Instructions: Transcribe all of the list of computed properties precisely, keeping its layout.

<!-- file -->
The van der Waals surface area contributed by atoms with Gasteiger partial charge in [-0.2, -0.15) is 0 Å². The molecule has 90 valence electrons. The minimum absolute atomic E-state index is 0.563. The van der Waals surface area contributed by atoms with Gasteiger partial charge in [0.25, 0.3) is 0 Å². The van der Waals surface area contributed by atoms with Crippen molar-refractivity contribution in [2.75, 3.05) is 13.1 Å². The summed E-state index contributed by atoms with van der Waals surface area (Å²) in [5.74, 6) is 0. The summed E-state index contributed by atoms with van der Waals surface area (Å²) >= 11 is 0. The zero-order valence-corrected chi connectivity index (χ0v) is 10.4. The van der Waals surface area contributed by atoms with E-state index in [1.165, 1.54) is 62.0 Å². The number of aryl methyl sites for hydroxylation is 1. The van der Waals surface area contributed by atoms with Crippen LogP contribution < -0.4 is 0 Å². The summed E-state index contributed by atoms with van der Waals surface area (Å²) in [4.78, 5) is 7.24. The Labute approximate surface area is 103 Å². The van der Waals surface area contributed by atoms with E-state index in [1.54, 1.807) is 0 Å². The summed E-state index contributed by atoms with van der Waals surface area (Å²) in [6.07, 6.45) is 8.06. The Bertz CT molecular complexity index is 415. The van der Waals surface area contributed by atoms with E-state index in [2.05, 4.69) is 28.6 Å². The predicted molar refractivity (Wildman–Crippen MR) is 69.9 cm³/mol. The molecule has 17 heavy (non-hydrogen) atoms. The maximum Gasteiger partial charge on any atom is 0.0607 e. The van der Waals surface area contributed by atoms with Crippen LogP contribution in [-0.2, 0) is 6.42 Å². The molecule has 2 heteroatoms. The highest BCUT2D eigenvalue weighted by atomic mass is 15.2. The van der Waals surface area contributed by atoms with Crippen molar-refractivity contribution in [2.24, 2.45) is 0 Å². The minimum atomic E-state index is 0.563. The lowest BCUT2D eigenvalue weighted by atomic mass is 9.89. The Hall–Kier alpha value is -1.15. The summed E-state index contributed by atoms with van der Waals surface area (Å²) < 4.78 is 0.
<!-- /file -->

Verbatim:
The van der Waals surface area contributed by atoms with Gasteiger partial charge in [-0.2, -0.15) is 0 Å². The molecule has 90 valence electrons. The minimum absolute atomic E-state index is 0.563. The van der Waals surface area contributed by atoms with Gasteiger partial charge in [0.25, 0.3) is 0 Å². The van der Waals surface area contributed by atoms with Crippen molar-refractivity contribution in [2.75, 3.05) is 13.1 Å². The summed E-state index contributed by atoms with van der Waals surface area (Å²) in [5.74, 6) is 0. The summed E-state index contributed by atoms with van der Waals surface area (Å²) >= 11 is 0. The zero-order valence-corrected chi connectivity index (χ0v) is 10.4. The van der Waals surface area contributed by atoms with E-state index in [1.165, 1.54) is 62.0 Å². The number of aryl methyl sites for hydroxylation is 1. The van der Waals surface area contributed by atoms with Crippen LogP contribution < -0.4 is 0 Å². The summed E-state index contributed by atoms with van der Waals surface area (Å²) in [4.78, 5) is 7.24. The Labute approximate surface area is 103 Å². The van der Waals surface area contributed by atoms with E-state index in [1.54, 1.807) is 0 Å². The summed E-state index contributed by atoms with van der Waals surface area (Å²) in [6.07, 6.45) is 8.06. The Bertz CT molecular complexity index is 415. The van der Waals surface area contributed by atoms with E-state index in [2.05, 4.69) is 28.6 Å². The predicted molar refractivity (Wildman–Crippen MR) is 69.9 cm³/mol. The molecule has 17 heavy (non-hydrogen) atoms. The maximum Gasteiger partial charge on any atom is 0.0607 e. The van der Waals surface area contributed by atoms with Crippen LogP contribution in [-0.2, 0) is 6.42 Å². The molecule has 2 heteroatoms. The highest BCUT2D eigenvalue weighted by atomic mass is 15.2. The van der Waals surface area contributed by atoms with Crippen molar-refractivity contribution in [2.24, 2.45) is 0 Å². The minimum atomic E-state index is 0.563. The lowest BCUT2D eigenvalue weighted by atomic mass is 9.89. The Hall–Kier alpha value is -1.15. The summed E-state index contributed by atoms with van der Waals surface area (Å²) < 4.78 is 0.